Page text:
Your Fall newsletter is here. Among the news items:
- Notes from around the lake — reports on the boat ramp, cabomba, alewife, Alewife Brook, fishing derby, and boat parade.
- Water testing was done several times over the summer with excellent results.
- How to help the lake with a shoreline buffer zone
- Come join the fall shoreline clean-up, Saturday October 25, 9:00 – 11:00 AM
The Annual Meeting with be Thursday, October 16, 7:00 PM at the American Legion Hall, School Street, Hamilton.
The boat ramp was reopened yesterday afternoon, but all boaters are asked to go slow the rest of this week. The water level only recedes about an inch per day so we are still in the danger zone for shore line erosion. Please tell your neighbors and call the Hamilton or Essex police (AKA the harbormasters) if you see a boat creating significant wake. Thank you!
Once again this spring, the Association participated in the annual alewife count coordinated by Peter Phippen of Eight Towns and the Bay. We sent observers to the Apple Street bridge on the weekends in April and May looking for alewife coming upstream to spawn in Chebacco Lake. Sadly, despite over 30 sessions, no alewife were spotted, suggesting that this yearâ€™s alewife population is probably down again.
Locally, we strive to keep Alewife Brook clear of any obstructions preventing the alewife run. Last summer, for example, Association volunteers worked with the Department of Marine Fisheries cutting back vegetation and removing debris. Nevertheless, it may be that the declining alewife population is a product of over-fishing in the Atlantic fisheries. Association Board Member Chuck Bencal, who works in the industry, reports that colossal fishing ships have been netting mackerel and herring for over a decade. Marine Fisheries has recently documented that lake herring schools (alewife) have been netted right alongside ocean herring. Fortunately, Marine Fisheries and NOAA (National Oceanic and Atmospheric Administration) have dramatically cut the allowable quota for this year. Hopefully, weâ€™ll see the alewife population rebound in the years ahead.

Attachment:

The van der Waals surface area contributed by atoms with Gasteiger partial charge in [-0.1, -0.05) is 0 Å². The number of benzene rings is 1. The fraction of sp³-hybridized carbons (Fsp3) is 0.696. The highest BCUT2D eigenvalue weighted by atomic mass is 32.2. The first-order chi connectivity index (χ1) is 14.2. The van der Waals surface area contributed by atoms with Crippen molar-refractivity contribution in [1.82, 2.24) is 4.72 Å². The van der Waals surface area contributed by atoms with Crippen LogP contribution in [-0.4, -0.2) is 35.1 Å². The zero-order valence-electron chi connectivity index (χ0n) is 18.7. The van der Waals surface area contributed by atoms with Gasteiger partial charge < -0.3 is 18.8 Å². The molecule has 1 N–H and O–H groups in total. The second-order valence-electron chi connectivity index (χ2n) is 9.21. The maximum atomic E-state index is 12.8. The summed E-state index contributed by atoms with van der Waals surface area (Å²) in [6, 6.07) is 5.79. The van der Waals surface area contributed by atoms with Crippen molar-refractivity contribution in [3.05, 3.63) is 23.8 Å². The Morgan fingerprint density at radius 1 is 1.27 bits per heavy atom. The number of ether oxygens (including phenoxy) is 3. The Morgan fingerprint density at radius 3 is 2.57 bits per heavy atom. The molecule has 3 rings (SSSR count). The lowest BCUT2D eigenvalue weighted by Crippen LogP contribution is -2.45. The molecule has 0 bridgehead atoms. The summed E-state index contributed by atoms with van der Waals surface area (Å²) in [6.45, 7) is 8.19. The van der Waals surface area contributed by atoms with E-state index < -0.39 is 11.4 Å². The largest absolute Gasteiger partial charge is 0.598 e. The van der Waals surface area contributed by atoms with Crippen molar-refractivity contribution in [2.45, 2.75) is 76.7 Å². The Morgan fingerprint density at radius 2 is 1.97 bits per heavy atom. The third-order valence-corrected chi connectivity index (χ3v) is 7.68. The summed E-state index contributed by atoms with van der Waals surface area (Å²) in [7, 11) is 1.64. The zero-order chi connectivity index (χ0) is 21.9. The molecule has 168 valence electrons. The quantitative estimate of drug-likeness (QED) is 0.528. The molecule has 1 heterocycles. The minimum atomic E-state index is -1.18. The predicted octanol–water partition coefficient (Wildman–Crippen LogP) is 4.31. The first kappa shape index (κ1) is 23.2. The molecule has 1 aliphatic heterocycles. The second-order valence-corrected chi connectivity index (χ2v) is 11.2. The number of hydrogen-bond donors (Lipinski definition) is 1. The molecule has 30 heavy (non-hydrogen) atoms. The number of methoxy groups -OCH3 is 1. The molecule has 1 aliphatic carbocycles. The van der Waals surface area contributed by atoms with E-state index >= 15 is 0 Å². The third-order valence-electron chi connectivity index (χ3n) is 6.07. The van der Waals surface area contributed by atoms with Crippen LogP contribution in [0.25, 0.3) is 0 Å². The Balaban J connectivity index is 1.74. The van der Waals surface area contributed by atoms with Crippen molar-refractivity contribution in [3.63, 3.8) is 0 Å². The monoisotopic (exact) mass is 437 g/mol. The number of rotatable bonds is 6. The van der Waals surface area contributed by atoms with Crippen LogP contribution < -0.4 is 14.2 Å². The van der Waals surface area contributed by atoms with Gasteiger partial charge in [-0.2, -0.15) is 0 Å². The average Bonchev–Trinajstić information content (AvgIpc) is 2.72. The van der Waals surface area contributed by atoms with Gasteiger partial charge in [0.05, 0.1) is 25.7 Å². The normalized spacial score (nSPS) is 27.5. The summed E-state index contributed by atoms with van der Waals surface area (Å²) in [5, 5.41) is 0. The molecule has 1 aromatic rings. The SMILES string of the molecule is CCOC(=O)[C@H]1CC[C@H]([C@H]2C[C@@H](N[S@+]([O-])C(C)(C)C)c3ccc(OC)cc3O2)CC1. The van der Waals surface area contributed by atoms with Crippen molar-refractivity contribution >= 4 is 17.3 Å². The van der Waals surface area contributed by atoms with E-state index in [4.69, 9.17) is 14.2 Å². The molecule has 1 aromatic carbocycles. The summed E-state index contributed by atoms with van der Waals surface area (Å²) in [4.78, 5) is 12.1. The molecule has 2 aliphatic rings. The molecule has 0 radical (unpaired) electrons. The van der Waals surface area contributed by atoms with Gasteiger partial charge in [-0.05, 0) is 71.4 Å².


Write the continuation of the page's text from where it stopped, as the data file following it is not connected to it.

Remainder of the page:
Is the lake too high? Too low? How much rain produces flooding? Are beavers and vegetation choking Alewife Brook? Despite how critical water level management has become, until now, lake level monitoring has been more anecdotal than empirical. This year though, weâ€™re taking a giant leap into the modern age: the Association has purchased and installed a water level data logger that will record the lakeâ€™s water level every hour to the nearest quarter-inch. Downloaded to a PC and matched up with public precipitation data, weâ€™ll be able to record fluctuations during the year and changes over time.
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